Ramadan honors the night in 610 A.D. when the Koran descended into the soul of the Prophet Muhammad. The last ten days of Ramadan are particularly holy as they include Laylat al-Qadr, night of power, which is the night when the Angel Gabriel first spoke to Muhammad and revealed the Koran (Glasse 276). Muslims celebrate this occasion with fasting, which is an important part of their religion as it is one of the five pillars or key practices of Islam.
The five pillars of Islam are shahada, salah, zakat, sawm, and hajj. Shahada, the first pillar, means confession of one’s faith in Allah as the only God and Muhammad as his prophet. The second pillar is salah or prayer. Muslims pray at five designated times each day between sunrise and sunset. Followers of Islam give 2.5% of their total worth annually to charity. This is known as zakat and is the third pillar of Islam. Sawm, fasting, is the fourth pillar of Islam. Fasting takes place each year during Ramadan. The fifth pillar of Islam, hajj, requires each follower of Islam to make a pilgrimage to Mecca at least once during his lifetime (Beverley 11).
Ramadan is the ninth month of the Islamic calendar. Muslims follow a lunar calendar, which is approximately 11 days shorter than the solar year on which the Western calendar is based (Moehn 82). For this reason the months on the Islamic calendar move back about 10 days each year. This year Ramadan occurs in the summer, but by 2030 it will occur during the winter months (Moehn 111).
Ramadan begins with the actual sighting of the new moon. The Ramadan fast begins in the morning when there is enough light to distinguish a white thread from a black thread and continues until the sun sinks completely past the horizon.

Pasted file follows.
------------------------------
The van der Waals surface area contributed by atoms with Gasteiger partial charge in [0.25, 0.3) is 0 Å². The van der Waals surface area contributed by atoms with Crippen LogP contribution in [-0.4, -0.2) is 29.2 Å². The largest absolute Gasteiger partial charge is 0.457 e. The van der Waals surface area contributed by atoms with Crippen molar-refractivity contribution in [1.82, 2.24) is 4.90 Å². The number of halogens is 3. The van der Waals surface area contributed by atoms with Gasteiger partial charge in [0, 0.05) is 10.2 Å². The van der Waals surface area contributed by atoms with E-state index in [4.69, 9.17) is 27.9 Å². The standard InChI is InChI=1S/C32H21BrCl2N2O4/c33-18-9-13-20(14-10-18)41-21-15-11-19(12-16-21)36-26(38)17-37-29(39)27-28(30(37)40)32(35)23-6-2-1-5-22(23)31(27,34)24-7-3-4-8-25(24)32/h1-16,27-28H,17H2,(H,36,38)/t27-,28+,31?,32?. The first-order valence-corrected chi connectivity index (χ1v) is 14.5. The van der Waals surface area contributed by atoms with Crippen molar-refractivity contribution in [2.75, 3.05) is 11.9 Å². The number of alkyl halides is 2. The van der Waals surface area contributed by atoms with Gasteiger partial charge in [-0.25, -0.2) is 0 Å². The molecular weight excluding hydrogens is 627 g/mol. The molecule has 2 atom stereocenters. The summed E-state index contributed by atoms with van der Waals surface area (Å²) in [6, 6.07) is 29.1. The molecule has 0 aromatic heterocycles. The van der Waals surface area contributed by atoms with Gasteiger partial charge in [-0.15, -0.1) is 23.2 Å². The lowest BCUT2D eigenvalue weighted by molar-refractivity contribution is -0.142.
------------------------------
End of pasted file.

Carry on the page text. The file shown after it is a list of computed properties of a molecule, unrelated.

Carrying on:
During the month of Ramadan Muslims arise before the sun to partake in the sahoor. Sahoor is the morning meal that will sustain one until he breaks the fast after dark. When the sun begins to rise the faithful begin their morning prayers (Emerick 146). Muslims consume no food or drink, including water, during the fast. “During the daytime fast … believers must also abstain from sexual enjoyment, listening to music, and as far as possible from all pleasures of the senses” (Glasse 378). The faithful should avoid all sins during Ramadan as religious scholars believe that committing certain acts undoes any good that fasting accomplishes. When the sun has completely fallen below the horizon worshippers break the fast with the iftar, a small snack usually consisting of dates and water. Following the evening prayers they enjoy a more substantial meal together (Emerick 147).
All Muslims who have reached the age of puberty and are sane and healthy enough to do so must observe Ramadan by fasting. A healthy Muslim who is unable to observe Ramadan at the prescribed time has an obligation to observe it at another time of the year (Glasse 377-378).
The New Encyclopedia of Islam Revised Edition of the Concise Encyclopedia of Islam states:
The principle of fasting is related to that of limitation. Without limitation, knowledge is impossible, for it is when we come to the end or limit of a thing that its true nature becomes evident. Ramadan’s marking the end to indulgence, or imposing a clear limit to it day after day for a month, offers an unmistakable spiritual lesson. It also constitutes a purification and a kind of sacrifice, which, like the pruning of trees, leads to renewal and fresh strength. On the moral plane it also brings a direct understanding of the suffering of the hungry (Glasse 378).
This year Ramadan begins on July 20th and will conclude on August 19th with the beginning of a new month. As our Muslim neighbors begin this time of fasting let us all reflect on the sacrifice they make in going without food or water for more than 14 hours each day during the hot summer months.
If you want to know more about Ramadan or the Islamic faith contact the Islamic Association of the Shenandoah Valley (IASV). IASV is located at 1330 Country Club Road in Harrisonburg.
Beverley, James A. Islamic Faith in
Facts On File, 2002. Print. New York, NY
Emerick, Yahiya. The Complete Idiot's Guide to Understanding Islam.
Alpha, 2002. Print. Indianapolis, IN
Glasse, Cyril. The New Encyclopedia of Islam Revised Edition of the Concise Encyclopedia of Islam.
Walnut Creek, CA: Altamira, 2001.
Moehn, Heather. World Holidays: A
Watts Guide for
Children. New York:
Franklin Watts, 2000. Print.